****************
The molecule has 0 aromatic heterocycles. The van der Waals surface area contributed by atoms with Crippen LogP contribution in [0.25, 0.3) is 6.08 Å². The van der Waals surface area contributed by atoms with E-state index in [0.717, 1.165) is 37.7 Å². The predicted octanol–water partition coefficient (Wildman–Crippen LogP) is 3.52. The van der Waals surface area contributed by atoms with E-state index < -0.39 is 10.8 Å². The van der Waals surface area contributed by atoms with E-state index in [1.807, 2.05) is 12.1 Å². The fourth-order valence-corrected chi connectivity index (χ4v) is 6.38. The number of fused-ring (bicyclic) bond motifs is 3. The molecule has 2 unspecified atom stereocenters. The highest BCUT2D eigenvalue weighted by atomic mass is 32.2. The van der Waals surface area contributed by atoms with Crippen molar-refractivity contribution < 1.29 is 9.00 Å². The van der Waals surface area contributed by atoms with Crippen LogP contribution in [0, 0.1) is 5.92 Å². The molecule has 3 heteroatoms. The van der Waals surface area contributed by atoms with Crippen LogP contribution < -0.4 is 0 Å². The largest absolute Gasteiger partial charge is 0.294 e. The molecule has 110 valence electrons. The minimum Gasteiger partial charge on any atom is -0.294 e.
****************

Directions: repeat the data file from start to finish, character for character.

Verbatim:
The molecule has 0 aromatic heterocycles. The van der Waals surface area contributed by atoms with Crippen LogP contribution in [0.25, 0.3) is 6.08 Å². The van der Waals surface area contributed by atoms with E-state index in [0.717, 1.165) is 37.7 Å². The predicted octanol–water partition coefficient (Wildman–Crippen LogP) is 3.52. The van der Waals surface area contributed by atoms with E-state index < -0.39 is 10.8 Å². The van der Waals surface area contributed by atoms with E-state index in [1.807, 2.05) is 12.1 Å². The fourth-order valence-corrected chi connectivity index (χ4v) is 6.38. The number of fused-ring (bicyclic) bond motifs is 3. The molecule has 2 unspecified atom stereocenters. The highest BCUT2D eigenvalue weighted by atomic mass is 32.2. The van der Waals surface area contributed by atoms with Crippen molar-refractivity contribution < 1.29 is 9.00 Å². The van der Waals surface area contributed by atoms with Crippen LogP contribution in [0, 0.1) is 5.92 Å². The molecule has 3 heteroatoms. The van der Waals surface area contributed by atoms with Crippen LogP contribution < -0.4 is 0 Å². The largest absolute Gasteiger partial charge is 0.294 e. The molecule has 110 valence electrons. The minimum Gasteiger partial charge on any atom is -0.294 e.